Is there a piece of your professional PIE (performance, image, and exposure) missing? You’ve set your professional goals and have a solid game plan to achieve those goals. Day-by-day, your performance gets better and better, and others are taking note of your exposures. So, what’s missing to support your success? If it lapses in your image, then you’ve come to the right place to work on solidifying your total image.
Professional Success Is More Than Hard Work Alone
Of course, your work ethics and professional behaviors are part of your image, but that’s just it… a professional image is so much more than just what you do and say. It’s also about how you present yourself while doing and saying it. The cumulative creates authenticity, which is necessary if you want your image to come across as positive.
As we’ve discussed previously, all the facets of your total image meld together to paint a perception of you. It’s how others view you as a human being, and the truths they gather and apply go far beyond the particular professional or personal circumstance at hand. It’s often used universally.
Before your skills, gestures, verbals, and non-verbals ever come out to play, most onlookers notice one thing. Do you know what it is? It’s how you dress. Maybe, that’s vain. Perhaps, it’s unfair. But, the reality is that your appearance is nine-tenths of your “hello.” It wordlessly speaks volumes on your demeanor, style, mindset, self-esteem, disposition, and even ethics within the first seconds of the onlooker seeing you coming. How?
Think about this scenario as an example. If you were interviewing someone dressed in head-to-toe black, you’d naturally draw assumptions about their personality traits. Leaders equate those assumptions beyond the simplicity of the clothes being worn. The perception of someone possibly being anti-social, introverted, and pessimistic by wearing all black could translate to not being a professional team player, lowering employee morale, and not being assertive. If your clothes are wrinkled, the translation could be that you take the accessible routes and ignore detail. If your accessories are large and loud, the translation could be that you’re disruptive or narcissistic.
As you can see, clothes aren’t just clothes when it comes to your total image.
Image is also about how you perceive yourself. There’s a seesaw of emotional and mental advantages and disadvantages when looking at your physical appearance in the mirror. If you don’t feel confident, worthy, and capable, it will show in the reflection no matter what tangible materials cover it. Likewise, if your reflection doesn’t support your confidence, it internalizes doubt.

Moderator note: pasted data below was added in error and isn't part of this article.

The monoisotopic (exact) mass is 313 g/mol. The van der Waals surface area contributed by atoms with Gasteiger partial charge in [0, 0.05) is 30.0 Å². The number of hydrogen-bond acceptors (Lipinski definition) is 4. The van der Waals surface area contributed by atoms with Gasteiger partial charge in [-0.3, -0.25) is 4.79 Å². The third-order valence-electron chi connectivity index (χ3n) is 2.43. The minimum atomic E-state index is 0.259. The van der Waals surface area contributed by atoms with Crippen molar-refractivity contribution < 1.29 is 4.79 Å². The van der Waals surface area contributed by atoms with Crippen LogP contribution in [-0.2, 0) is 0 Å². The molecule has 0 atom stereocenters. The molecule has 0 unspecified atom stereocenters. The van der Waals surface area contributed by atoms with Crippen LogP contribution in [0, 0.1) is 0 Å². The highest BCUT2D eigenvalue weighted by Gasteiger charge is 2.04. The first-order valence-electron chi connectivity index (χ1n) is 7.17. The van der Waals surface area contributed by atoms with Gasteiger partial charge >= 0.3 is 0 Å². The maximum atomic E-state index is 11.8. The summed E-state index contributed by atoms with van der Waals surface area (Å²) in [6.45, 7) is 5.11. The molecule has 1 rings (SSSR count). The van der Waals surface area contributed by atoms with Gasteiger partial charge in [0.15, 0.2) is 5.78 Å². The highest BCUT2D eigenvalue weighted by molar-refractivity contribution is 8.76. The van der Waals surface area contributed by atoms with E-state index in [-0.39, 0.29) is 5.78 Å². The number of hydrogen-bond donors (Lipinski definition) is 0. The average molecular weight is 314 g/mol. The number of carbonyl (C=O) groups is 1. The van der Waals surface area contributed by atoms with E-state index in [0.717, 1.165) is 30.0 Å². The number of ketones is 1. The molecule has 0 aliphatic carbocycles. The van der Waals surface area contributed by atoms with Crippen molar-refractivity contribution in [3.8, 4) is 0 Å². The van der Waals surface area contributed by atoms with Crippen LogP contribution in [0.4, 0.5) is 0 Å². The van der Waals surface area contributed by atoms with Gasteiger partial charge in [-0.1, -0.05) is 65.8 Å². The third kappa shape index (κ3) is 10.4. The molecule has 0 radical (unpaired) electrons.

Support Your Goals By Supporting Your Image
If you haven’t already gathered, the focal point of your total image is congruency. Your external presentation matches the internal facets that make you uniquely you. That’s different for everyone, but there are some common threads to help you ensure that your image is working in favor of your professional goals.
1. Dress for yourself. While you don’t want to throw style guides out the window completely, you want to avoid any style that doesn’t make you feel equal parts comfortable and engaged. Use your emotional responses as a guide. What excites and energizes your confidence?
2. Dress for your goals. Ask yourself what the outfit is designed to achieve. Is that aligned with your goals? Would you be a believer if you were the onlooker?
3. Dress for the setting. Where are you going, and what are the elements at hand? You’d be surprised at how being the wrong temperature, for example, can seriously impact your confidence and distract from your professional ground game.
4. Dress for your audience. Yes, you dress for you first, but your audience is a close second. It’s about keeping an appropriate perception around your image. Being a standout can be just as damaging as it can be a positive. The difference is in the eye of the beholder. Know your audience.
5. Dress for the circumstances. What’s the nature of why you’re going where you’re going? Make sure the tone of your outfit matches. In other words, you may look and feel stunning in an evening dress, but the style would be loudly obnoxious if you’re going to meet a prospective client for coffee.
6. Dress for your body. We all have different body shapes and sizes. What looks stunning on one person can look dreadfully unfitting on another. This goes back to dressing for you first, but it addresses the technical elements, not the emotional elements. Allow your unique body measurements, coloring, and other physical characteristics to guide your choices.
Are You Ready To Offer The World Your Total Package?
You’ve worked so hard on your professional skills and knowledge. Having the total image to reflect who you are and what you can do will go a long way in supporting your professional endeavors. It would be a shame to let it all go to waste simply because you didn’t look at the part you’re so capable of playing.